The TCP/IP transport layer protocols ensure that packets arrive in sequence and without error, by swapping acknowledgments of data reception, and retransmitting lost packets. This type of communication is known as “end-to-end.” Transport layer protocols at this level are Transmission Control Protocol (TCP) and User Datagram Protocol (UDP).
TCP enables applications to communicate with each other as though connected by a physical circuit. TCP sends data in a form that appears to be transmitted in a character-by-character fashion, rather than as discrete packets. This transmission consists of a starting point, which opens the connection, the entire transmission in byte order, and an ending point, which closes the connection.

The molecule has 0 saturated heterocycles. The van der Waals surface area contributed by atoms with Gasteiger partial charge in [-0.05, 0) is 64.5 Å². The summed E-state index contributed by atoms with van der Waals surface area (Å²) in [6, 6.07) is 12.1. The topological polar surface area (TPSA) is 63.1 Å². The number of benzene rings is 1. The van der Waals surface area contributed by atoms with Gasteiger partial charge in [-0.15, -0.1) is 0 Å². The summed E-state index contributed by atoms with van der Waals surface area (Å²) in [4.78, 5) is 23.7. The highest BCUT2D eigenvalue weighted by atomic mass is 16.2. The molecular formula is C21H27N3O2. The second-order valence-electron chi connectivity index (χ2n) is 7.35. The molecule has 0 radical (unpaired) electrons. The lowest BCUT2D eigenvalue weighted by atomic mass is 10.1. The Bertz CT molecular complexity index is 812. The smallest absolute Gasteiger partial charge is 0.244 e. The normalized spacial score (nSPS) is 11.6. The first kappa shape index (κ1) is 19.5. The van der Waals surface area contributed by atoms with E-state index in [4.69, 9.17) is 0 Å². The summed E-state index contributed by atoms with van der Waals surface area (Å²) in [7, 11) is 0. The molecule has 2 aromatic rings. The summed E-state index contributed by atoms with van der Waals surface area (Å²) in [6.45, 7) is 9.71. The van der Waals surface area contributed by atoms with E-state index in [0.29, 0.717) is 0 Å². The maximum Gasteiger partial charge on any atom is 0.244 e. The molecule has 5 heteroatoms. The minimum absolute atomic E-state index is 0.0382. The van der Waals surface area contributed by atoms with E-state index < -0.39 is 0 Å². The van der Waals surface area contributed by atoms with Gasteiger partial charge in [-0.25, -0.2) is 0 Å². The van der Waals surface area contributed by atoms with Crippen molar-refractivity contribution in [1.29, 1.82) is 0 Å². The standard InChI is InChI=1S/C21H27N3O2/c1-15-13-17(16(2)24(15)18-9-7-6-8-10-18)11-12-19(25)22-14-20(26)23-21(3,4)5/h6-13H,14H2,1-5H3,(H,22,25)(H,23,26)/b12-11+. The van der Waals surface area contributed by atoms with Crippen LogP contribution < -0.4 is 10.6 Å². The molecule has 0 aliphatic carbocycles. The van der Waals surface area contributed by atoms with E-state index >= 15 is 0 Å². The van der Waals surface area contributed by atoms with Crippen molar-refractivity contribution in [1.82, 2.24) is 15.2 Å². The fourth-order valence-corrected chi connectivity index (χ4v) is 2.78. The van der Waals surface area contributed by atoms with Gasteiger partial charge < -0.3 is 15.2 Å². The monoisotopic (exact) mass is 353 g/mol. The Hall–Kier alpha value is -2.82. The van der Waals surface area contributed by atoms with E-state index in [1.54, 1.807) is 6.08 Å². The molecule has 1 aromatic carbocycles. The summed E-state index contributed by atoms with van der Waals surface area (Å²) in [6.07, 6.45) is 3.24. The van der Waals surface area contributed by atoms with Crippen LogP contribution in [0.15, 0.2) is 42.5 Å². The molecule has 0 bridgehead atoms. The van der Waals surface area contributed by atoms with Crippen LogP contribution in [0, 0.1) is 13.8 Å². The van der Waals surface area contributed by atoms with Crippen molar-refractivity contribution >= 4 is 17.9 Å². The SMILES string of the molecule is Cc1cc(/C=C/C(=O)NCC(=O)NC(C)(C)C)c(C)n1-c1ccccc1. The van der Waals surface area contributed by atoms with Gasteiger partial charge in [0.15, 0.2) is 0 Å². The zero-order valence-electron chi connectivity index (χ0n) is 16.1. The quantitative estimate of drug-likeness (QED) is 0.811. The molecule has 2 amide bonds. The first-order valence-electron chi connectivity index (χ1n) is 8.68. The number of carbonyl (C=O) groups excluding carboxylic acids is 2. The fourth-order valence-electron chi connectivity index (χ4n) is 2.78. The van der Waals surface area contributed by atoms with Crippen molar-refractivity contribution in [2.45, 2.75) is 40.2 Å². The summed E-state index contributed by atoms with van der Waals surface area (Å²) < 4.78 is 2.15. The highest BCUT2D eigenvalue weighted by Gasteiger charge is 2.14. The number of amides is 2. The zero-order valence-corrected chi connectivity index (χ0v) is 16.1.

TCP confirms that a packet has reached its destination by establishing an end-to-end connection between sending and receiving hosts. TCP is therefore considered a “reliable, connection-oriented” protocol.
UDP, the other transport layer protocol, provides datagram delivery service. UDP does not verify connections between receiving and sending hosts. Because UDP eliminates the processes of establishing and verifying connections, applications that send small amounts of data use UDP rather than TCP.